The landscape architect on the importance of designing with a view to the future, why the use of peat is now unforgivable and why she likes to keep her wetsuit close at hand

Jenny hyden

Why did you choose the built environment for a career?

It was a good fit – I grew up in a family of designers and had a strong interest in landscape and nature from childhood, but the positive and lifelong influence of a family friend who was a landschaftsarchitekt in Germany helped guide me towards this job. I am deeply grateful to him, as landscape architecture is not a career I would have found without his example to follow.

What are you most proud of in your career to date?

I mainly used to work with private clients, but at NVB Landscape we work on educational and public realm projects. Creating well-considered, beautiful and ecologically diverse spaces that are accessible to a wider audience is immensely satisfying work.

If you could change one thing about the industry, what would it be?

That all landscape professionals should strictly specify plants grown on peat-free soil. The use of peat by the horticultural industry has recently been extended from 2023 to 2030. Near to where I live, in the Somerset Levels, mountains of peat are still being actively extracted and stockpiled.

There is more carbon locked away beneath wetlands than there is in tropical rainforests. With peat bogs forming about 10% of the UK’s surface, it is our single most important terrestrial carbon store. Extraction and dehydration of the peat causes the release of millions of tons of carbon dioxide every year which, given that we have full foresight, is totally unforgiveable.

What is the most helpful advice that you have been given?

Landscape architects need to be time travellers! Not only do you need to think about a project at the construction stage, but how it will develop and change over time from project completion to hundreds of years later (in terms of the planting of specimen trees and climate change). Thinking about how a landscape will change over time is an exercise in 4D design!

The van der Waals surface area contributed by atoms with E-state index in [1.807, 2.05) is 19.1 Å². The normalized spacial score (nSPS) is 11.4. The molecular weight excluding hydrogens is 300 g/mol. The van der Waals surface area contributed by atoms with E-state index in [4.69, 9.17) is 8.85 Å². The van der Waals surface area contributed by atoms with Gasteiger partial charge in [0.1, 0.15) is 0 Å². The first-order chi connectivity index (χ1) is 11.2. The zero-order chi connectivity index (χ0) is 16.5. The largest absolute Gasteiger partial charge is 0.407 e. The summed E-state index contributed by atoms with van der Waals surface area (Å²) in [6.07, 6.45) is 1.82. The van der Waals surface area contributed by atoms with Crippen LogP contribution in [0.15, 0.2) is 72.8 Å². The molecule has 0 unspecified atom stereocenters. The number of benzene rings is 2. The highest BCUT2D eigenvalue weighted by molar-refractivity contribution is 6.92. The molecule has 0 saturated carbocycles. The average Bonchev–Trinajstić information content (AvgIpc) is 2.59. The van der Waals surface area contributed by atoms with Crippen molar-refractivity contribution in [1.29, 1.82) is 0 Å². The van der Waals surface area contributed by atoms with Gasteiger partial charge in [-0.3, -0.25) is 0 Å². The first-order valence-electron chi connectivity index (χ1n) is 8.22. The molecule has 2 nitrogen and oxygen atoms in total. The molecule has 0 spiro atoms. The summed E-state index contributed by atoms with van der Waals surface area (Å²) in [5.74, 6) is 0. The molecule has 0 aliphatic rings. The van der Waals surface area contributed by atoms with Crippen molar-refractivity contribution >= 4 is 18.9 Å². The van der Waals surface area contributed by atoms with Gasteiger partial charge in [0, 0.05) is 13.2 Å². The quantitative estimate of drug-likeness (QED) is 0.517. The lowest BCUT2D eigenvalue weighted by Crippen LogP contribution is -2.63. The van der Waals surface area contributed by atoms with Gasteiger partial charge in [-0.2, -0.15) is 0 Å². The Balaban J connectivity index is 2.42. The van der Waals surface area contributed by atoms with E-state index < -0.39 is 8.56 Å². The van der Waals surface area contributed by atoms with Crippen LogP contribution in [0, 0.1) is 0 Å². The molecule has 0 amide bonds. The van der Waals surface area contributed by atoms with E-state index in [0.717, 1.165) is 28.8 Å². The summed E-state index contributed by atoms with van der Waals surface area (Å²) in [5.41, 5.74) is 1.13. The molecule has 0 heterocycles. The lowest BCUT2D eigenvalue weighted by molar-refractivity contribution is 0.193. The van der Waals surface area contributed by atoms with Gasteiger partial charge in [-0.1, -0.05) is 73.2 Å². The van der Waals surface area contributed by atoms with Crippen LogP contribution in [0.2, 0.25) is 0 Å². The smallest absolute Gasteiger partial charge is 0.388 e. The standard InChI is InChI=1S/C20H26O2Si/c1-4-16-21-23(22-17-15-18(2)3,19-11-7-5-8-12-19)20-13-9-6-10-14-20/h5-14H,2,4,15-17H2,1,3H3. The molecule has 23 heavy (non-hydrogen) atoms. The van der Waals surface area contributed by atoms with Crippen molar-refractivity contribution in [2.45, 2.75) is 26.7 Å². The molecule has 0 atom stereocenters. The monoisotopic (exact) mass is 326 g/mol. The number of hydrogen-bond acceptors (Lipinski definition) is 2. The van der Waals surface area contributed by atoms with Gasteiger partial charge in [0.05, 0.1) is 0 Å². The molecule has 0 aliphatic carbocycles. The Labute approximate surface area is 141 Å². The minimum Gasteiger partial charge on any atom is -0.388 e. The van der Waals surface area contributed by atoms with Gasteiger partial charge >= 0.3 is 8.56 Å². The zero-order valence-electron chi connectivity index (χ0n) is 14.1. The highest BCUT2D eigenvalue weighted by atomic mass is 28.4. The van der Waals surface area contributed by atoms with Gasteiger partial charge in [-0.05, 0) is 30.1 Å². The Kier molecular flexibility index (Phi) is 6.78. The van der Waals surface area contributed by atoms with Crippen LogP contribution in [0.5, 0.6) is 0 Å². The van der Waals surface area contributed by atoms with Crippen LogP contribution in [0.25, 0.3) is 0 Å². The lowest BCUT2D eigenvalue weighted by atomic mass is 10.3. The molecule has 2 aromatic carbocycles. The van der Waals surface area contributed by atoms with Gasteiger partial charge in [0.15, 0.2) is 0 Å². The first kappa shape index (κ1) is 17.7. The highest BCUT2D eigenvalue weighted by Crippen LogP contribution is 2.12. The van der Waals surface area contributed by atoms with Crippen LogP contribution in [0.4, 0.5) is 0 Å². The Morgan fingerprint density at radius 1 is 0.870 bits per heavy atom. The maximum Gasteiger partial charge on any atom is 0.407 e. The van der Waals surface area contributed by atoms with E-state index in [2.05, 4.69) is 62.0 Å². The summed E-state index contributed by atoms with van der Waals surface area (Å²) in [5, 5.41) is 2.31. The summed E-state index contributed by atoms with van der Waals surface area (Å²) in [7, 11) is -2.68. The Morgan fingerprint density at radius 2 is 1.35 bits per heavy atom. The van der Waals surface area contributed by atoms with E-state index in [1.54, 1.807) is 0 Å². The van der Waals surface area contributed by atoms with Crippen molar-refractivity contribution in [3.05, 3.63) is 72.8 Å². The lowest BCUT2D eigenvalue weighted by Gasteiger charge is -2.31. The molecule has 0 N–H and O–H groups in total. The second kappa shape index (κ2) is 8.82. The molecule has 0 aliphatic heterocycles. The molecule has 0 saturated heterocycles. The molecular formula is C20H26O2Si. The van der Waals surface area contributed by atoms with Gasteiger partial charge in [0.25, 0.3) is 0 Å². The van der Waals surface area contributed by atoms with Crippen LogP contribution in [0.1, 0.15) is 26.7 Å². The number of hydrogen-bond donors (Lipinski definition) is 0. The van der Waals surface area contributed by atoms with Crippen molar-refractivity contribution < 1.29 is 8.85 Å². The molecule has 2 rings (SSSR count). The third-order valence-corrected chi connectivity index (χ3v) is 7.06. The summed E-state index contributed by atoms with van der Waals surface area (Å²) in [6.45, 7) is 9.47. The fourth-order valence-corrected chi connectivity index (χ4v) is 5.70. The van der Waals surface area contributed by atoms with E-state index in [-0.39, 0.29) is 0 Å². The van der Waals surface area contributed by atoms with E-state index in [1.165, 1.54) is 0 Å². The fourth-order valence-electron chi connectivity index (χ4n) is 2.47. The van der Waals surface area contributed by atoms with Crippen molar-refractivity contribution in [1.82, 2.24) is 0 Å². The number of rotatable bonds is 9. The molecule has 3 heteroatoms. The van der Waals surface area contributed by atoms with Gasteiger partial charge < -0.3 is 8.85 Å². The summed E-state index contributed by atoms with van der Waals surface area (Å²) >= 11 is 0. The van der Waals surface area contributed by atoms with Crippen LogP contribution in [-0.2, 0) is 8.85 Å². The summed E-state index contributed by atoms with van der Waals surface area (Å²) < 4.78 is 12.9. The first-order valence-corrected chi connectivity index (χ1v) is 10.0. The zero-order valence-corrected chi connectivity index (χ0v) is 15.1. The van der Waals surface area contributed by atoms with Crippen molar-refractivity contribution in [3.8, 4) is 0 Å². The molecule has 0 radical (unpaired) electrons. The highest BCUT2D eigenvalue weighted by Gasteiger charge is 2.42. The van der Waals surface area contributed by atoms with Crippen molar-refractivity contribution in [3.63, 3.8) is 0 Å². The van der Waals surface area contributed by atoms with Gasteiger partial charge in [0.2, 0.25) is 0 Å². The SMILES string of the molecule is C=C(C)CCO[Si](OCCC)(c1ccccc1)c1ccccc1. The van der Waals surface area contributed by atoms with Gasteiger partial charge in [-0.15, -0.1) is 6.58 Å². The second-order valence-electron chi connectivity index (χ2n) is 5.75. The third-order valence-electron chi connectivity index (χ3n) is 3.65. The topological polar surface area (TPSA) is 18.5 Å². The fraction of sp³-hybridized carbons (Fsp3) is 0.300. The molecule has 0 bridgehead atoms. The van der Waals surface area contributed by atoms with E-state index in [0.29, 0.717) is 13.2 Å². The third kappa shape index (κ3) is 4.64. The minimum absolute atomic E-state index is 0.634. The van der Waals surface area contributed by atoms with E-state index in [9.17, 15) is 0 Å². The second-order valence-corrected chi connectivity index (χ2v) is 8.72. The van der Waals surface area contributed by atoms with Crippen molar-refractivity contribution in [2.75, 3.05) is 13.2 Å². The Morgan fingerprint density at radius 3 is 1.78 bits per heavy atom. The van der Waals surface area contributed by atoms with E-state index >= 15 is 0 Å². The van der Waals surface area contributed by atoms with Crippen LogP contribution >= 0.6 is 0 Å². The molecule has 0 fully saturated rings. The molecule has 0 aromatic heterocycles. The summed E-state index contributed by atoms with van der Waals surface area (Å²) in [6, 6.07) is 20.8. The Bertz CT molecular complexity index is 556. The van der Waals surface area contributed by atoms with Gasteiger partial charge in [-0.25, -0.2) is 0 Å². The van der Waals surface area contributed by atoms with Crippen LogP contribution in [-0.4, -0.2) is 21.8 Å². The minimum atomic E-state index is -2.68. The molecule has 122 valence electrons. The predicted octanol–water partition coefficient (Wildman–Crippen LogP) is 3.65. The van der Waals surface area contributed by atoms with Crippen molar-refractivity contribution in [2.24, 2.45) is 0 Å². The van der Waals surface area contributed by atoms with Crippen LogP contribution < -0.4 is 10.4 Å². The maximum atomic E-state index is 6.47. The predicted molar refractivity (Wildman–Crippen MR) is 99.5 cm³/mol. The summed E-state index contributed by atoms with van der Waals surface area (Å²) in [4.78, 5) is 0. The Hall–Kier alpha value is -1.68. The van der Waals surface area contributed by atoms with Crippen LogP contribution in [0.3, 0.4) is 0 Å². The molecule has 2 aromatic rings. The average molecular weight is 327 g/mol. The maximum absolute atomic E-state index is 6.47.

Therme Vals

Vals Therme is a hotel/spa complex built over the thermal springs in in the Graubunden canton in in Switzerland. Completed in 1996, the spa was designed by Peter Zumthor, who won the Pritzker Prize in 2009

Name your favourite building in the world?

How about a project that is half-building and half-landscape? Vals Therme, by Peter Zumthor, is a Swiss hotel and spa built in the 1990s. It is built of slabs of subtly micaceous gneiss rock and peeks out of the side of an idyllic Swiss valley like a cave.

It’s a bit of a masterclass in contrasts, combining light and shadow, open and enclosed spaces. It is simultaneously luxurious and very unassuming.

What single piece of advice would you give to someone starting out in your profession?

To be a great landscape architect, make sure you are good at designing with plants as you are detailing hard materials and designing structures. Both elements need to be completely mastered to create truly successful designs.

What is it like being you (and doing your job)?

I feel privileged to create sustainable landscapes that enhance students’ educational experiences. If you can create spaces where young people feel an appreciation for nature, then that bodes well, not only for their future wellbeing, but also for their concern and regard for the environment.

What do you think your best qualities are?

Enthusiasm and optimism (See answer above!)

Do you have a life philosophy?

My work has taught me more than anything that everything is always in flux – that is not problematic unless you try and stand stubbornly resolute.

What is your most prized possession?

Probably my wetsuit. If there is water around, I always feel enticed in!